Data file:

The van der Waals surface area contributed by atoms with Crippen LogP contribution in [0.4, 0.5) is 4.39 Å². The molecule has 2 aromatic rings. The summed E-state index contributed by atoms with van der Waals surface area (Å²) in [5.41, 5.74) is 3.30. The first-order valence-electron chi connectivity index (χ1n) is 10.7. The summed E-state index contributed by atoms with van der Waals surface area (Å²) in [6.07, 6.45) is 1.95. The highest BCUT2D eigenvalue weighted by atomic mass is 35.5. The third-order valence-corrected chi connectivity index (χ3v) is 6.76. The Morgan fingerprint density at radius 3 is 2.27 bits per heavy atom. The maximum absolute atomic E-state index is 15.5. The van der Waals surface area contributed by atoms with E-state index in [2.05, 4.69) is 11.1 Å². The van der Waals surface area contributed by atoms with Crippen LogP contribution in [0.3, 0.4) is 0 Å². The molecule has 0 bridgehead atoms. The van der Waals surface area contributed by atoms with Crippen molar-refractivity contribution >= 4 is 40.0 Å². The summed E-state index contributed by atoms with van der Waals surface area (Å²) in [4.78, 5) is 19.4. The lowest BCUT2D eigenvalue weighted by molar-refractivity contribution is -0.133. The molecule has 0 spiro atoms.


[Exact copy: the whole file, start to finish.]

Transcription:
The van der Waals surface area contributed by atoms with Crippen LogP contribution in [0.4, 0.5) is 4.39 Å². The molecule has 2 aromatic rings. The summed E-state index contributed by atoms with van der Waals surface area (Å²) in [5.41, 5.74) is 3.30. The first-order valence-electron chi connectivity index (χ1n) is 10.7. The summed E-state index contributed by atoms with van der Waals surface area (Å²) in [6.07, 6.45) is 1.95. The highest BCUT2D eigenvalue weighted by atomic mass is 35.5. The third-order valence-corrected chi connectivity index (χ3v) is 6.76. The Morgan fingerprint density at radius 3 is 2.27 bits per heavy atom. The maximum absolute atomic E-state index is 15.5. The van der Waals surface area contributed by atoms with E-state index in [2.05, 4.69) is 11.1 Å². The van der Waals surface area contributed by atoms with Crippen LogP contribution in [0.3, 0.4) is 0 Å². The molecule has 0 bridgehead atoms. The van der Waals surface area contributed by atoms with Crippen molar-refractivity contribution >= 4 is 40.0 Å². The summed E-state index contributed by atoms with van der Waals surface area (Å²) in [4.78, 5) is 19.4. The lowest BCUT2D eigenvalue weighted by molar-refractivity contribution is -0.133. The molecule has 0 spiro atoms.